Working with endangered species and seeing how humans impact other species can be an eye-opening experience.

Cody High School science teacher Amy Gerber and a group of her science students traveled to Costa Rica on July 18-27 to take part in a sea turtle study and mangrove restoration.

Gerber has been taking students on trips like this for more than 20 years. Four years ago, she teamed up with Ecology Project International and began working on projects in Belize and Costa Rica. This year, she took 13 students and three other adults.

Taylor VanDeer, a recent graduate of CHS, said she enjoyed her adventure to Costa Rica and took a lot away from it.

“My favorite part was working with the sea turtles and mangroves because they’re endangered so it felt good to help them out a bit,” VanDeer said. “The biggest thing I learned is how much humans can impact other species in a negative way, even with the smallest things we do.”

During their time in Costa Rica, the students focused on studying and tagging endangered black and hawksbill sea turtles. The students also planted red and tea mangroves along the coast in a sanctuary area and conducted their own research projects.

Gerber said these students were an incredible group because of their excitement.

“I take students on trips like this because I believe whole-heartedly in the value of learning science by doing science,” Gerber said. “The field work I did when I was young shaped my life in ways that have truly made a difference. There is no better way to inspire young people. I’ve taught for 28 years and have taken 22 groups of students on these field excursions. It is my single greatest satisfaction as a teacher.”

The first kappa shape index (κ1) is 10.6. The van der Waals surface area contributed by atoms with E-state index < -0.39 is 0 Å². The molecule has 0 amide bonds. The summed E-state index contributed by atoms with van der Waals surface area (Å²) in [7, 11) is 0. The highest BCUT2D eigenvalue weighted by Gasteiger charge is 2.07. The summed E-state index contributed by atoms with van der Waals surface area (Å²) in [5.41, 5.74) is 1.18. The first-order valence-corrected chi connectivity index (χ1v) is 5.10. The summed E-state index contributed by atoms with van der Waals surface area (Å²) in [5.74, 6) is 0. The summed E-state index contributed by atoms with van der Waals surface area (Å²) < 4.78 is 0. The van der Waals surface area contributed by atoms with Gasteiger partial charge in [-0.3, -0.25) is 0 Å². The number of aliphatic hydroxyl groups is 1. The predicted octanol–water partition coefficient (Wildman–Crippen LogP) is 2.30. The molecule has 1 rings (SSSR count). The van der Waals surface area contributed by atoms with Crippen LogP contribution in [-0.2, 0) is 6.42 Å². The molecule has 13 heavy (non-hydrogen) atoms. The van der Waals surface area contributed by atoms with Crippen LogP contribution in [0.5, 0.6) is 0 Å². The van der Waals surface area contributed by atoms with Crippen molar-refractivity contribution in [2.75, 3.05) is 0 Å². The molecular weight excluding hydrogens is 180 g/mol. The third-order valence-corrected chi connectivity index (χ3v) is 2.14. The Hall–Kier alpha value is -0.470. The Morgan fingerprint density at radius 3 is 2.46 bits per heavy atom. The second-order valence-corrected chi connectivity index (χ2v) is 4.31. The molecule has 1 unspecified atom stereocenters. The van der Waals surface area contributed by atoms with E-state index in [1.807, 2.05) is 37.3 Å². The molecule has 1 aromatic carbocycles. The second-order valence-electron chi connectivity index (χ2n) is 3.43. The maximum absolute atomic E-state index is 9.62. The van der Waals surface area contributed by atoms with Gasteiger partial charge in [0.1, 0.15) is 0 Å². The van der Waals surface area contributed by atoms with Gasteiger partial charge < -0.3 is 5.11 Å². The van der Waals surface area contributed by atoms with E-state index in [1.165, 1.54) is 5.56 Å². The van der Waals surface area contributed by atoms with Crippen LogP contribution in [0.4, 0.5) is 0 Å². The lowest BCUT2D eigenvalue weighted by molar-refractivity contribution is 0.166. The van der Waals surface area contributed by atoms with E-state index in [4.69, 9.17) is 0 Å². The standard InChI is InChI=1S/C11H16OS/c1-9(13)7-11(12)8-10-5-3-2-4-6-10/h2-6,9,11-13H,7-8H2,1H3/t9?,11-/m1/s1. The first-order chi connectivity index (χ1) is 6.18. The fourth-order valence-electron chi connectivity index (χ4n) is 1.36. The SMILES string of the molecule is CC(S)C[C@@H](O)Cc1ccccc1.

Traveling outside of the U.S. allowed VanDeer and the other students to experience the difference in cultures, while learning the value of endangered species in the ecosystem.

Gerber said she hopes students gained an extra level of appreciation for the natural world after venturing to Costa Rica.

“We are immersed in wildlife, ecosystem and conservation issues right here in Cody, but it is important for them to see that the struggles are everywhere,” Gerber said. “I want them to get a taste for what field research looks like. It is hard, demanding work in hot, buggy, dirty environments. On this particular trip, many of

the researchers were women and they were outstanding role models for the 11 young women that participated.”

Gerber and the students visited the Osa Peninsula and the Osa Conservation Piro Field Station, where they were also able to see other wildlife such as the scarlet macaw and sloths. They learned more about the importance of conservation and how it affects other species around the world.

VanDeer said the trip allowed her to step out of her comfort zone and take an active role in conservation.

“I decided to go on this trip because I want to pursue a career in the medical/science field and any kind of hands on, outside experience will help me along the way,” VanDeer said. “What stuck out to me is how fortunate we are here in the United States and that changes a ton once you leave the country. I think we all take advantage of how much we are blessed with sometimes.”

Gerber said watching her students engage in every aspect of the experience was exciting and rewarding.

“I hope my students understand that learning is a lifelong endeavor,” she said. “It isn’t always something you do with a book and a pencil. The best learning comes from immersing yourself in the experience.”

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